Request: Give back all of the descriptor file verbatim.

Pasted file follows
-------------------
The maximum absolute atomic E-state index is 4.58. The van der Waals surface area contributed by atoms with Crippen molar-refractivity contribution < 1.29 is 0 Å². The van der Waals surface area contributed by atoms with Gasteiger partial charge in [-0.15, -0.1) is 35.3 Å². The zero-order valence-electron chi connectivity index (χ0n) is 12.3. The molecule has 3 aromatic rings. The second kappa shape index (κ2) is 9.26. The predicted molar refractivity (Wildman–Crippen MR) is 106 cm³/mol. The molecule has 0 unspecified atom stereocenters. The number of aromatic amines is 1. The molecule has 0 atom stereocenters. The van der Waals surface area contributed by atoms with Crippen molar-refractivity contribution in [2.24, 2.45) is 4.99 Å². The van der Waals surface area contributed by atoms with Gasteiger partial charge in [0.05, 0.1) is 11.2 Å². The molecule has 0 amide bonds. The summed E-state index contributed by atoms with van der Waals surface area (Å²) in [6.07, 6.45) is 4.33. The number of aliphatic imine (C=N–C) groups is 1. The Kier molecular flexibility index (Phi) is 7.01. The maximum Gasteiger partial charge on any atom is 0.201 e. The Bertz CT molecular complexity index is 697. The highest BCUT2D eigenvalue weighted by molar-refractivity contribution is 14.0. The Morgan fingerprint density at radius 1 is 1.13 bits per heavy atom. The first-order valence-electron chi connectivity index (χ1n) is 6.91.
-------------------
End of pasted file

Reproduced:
The maximum absolute atomic E-state index is 4.58. The van der Waals surface area contributed by atoms with Crippen molar-refractivity contribution < 1.29 is 0 Å². The van der Waals surface area contributed by atoms with Gasteiger partial charge in [-0.15, -0.1) is 35.3 Å². The zero-order valence-electron chi connectivity index (χ0n) is 12.3. The molecule has 3 aromatic rings. The second kappa shape index (κ2) is 9.26. The predicted molar refractivity (Wildman–Crippen MR) is 106 cm³/mol. The molecule has 0 unspecified atom stereocenters. The number of aromatic amines is 1. The molecule has 0 atom stereocenters. The van der Waals surface area contributed by atoms with Crippen molar-refractivity contribution in [2.24, 2.45) is 4.99 Å². The van der Waals surface area contributed by atoms with Gasteiger partial charge in [0.05, 0.1) is 11.2 Å². The molecule has 0 amide bonds. The summed E-state index contributed by atoms with van der Waals surface area (Å²) in [6.07, 6.45) is 4.33. The number of aliphatic imine (C=N–C) groups is 1. The Kier molecular flexibility index (Phi) is 7.01. The maximum Gasteiger partial charge on any atom is 0.201 e. The Bertz CT molecular complexity index is 697. The highest BCUT2D eigenvalue weighted by molar-refractivity contribution is 14.0. The Morgan fingerprint density at radius 1 is 1.13 bits per heavy atom. The first-order valence-electron chi connectivity index (χ1n) is 6.91.